History: Set up by an English woman, Edith Williams, in 1894 with the help of the then British Ambassador, Lord Dufferin. The Institute's original name was the Guilde Franco-Anglaise, and its aim was to improve the level of French spoken by the British. Later on, as part of the Entente Cordiale, the school became the British Institute in Paris (BIP). As of January 1, 2005, its title changed to the University of London Institute in Paris (ULIP).

Address: Based in a traditional Parisian building, in a great location overlooking the Esplanade des Invalides.

Ambience: Right in the heart of things, only a 10-minute walk from the Champs Elysées. It is also only a short distance from the spectacular Musée d'Orsay, and the artistic Latin Quarter.

Who's the boss? Professor Andrew Hussey, dean of the institute, author of Paris - The Secret History and formerly at UWA Aberystwyth. Professor Geoffrey Crossick is vice-chancellor of the University of London.

Prospectus: (0033) 144 11 73 73 or visit the website here.

UCAS code: P26

What you need to know

Easy to get into? Pretty tough. The standard offer is ABB with at least a B in French, but all short-listed candidates are interviewed and offers are based on individual profiles.

Vital statistics: The institute, part of the University of London, is the only UK university institute in continental Europe. There is a BA in French studies, an MA in Paris studies and various PhD’s on offer, the former involving a three-year stay in Paris. Both these qualifications are awarded by the University of London. Part of a consortium of two other colleges, Royal Holloway and Queen Mary.

Added value: The institute sees itself as being right at the heart of French intellectual and cultural life. It offers courses on contemporary French culture, which include modules on theatre, cinema and Paris' many museums. The institute has a students' union, which has various clubs including a football team and a theatre group. In summer 2013 the university undertook major renovations to the building, creating a new cafeteria and student common room space and a new lecture theatre.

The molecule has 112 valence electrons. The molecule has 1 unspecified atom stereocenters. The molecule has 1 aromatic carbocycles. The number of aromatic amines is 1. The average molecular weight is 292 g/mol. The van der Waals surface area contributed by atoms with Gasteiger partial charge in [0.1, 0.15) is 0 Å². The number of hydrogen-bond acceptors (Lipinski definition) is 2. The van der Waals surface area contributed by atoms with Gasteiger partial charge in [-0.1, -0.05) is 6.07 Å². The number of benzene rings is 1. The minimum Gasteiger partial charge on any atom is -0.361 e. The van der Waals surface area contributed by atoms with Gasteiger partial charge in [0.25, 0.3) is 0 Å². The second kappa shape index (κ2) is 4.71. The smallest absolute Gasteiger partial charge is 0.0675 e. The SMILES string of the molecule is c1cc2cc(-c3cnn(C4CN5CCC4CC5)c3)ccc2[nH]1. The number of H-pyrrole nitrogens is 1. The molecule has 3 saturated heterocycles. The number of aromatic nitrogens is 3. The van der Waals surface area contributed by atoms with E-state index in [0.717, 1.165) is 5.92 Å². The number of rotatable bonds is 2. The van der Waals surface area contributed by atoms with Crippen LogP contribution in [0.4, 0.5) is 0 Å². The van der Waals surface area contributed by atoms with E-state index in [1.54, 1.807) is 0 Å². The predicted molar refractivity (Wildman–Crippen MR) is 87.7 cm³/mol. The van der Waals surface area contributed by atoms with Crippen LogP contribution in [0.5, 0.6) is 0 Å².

Teaching: Each student is assigned a member of full-time academic staff who acts as their personal adviser throughout their time in Paris to assist with both academic and personal matters. A student staff committee also meet at least once every semester.

Any accommodation? The university have a partnership with 5 residences from the group Les Estudines, who provide student accommodation in Paris and on the outskirts, with prices starting from £595 per month. They also have a small database of private landlords.

Cheap to live there? No. A flatshare will set you back at least £395 a month. However, home and EU students are able to receive housing benefit up to £158 a month.

Transport links: Right next door to the Invalides metro stop. The institute is also easily accessible from the regional express network. Paris is only an hour's flight from London, or two and hours by Eurostar. The city's public transport network is great, so getting around shouldn't be a problem.

Fees: Full-time home and EU undergrads pay the full £9,000 tuition fee per year.

Bursaries: Students in receipt of a full-time maintenance allowance with an annual household income of less than £25,000 are likely to be eligible for £3,000 for the first year of undergraduate study. Click here to see if you're eligible.

The fun stuff

Nightlife: Buzzing although pricey. Café culture is still the bedrock of Parisian life, while the city has enough variety to satisfy most needs.

Glittering alumni: Françoise Gilot, Picasso's partner between 1944 and 1953; newsreader Fiona Bruce studied a year abroad there.